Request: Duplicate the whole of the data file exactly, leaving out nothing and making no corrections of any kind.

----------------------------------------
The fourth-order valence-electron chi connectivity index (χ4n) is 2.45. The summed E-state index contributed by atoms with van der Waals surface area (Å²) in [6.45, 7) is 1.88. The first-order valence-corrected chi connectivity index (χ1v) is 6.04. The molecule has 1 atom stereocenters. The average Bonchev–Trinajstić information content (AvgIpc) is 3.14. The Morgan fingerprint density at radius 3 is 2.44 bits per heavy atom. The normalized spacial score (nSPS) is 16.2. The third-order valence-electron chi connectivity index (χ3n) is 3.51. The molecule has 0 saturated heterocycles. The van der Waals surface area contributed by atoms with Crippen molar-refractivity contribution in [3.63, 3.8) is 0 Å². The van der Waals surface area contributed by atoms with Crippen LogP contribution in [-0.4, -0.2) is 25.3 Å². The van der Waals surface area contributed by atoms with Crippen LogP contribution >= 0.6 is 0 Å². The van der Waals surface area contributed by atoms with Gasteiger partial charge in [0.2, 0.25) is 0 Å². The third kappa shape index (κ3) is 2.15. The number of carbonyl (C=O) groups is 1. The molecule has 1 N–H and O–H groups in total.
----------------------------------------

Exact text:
The fourth-order valence-electron chi connectivity index (χ4n) is 2.45. The summed E-state index contributed by atoms with van der Waals surface area (Å²) in [6.45, 7) is 1.88. The first-order valence-corrected chi connectivity index (χ1v) is 6.04. The molecule has 1 atom stereocenters. The average Bonchev–Trinajstić information content (AvgIpc) is 3.14. The Morgan fingerprint density at radius 3 is 2.44 bits per heavy atom. The normalized spacial score (nSPS) is 16.2. The third-order valence-electron chi connectivity index (χ3n) is 3.51. The molecule has 0 saturated heterocycles. The van der Waals surface area contributed by atoms with Crippen molar-refractivity contribution in [3.63, 3.8) is 0 Å². The van der Waals surface area contributed by atoms with Crippen LogP contribution in [-0.4, -0.2) is 25.3 Å². The van der Waals surface area contributed by atoms with Crippen LogP contribution >= 0.6 is 0 Å². The van der Waals surface area contributed by atoms with Gasteiger partial charge in [0.2, 0.25) is 0 Å². The third kappa shape index (κ3) is 2.15. The number of carbonyl (C=O) groups is 1. The molecule has 1 N–H and O–H groups in total.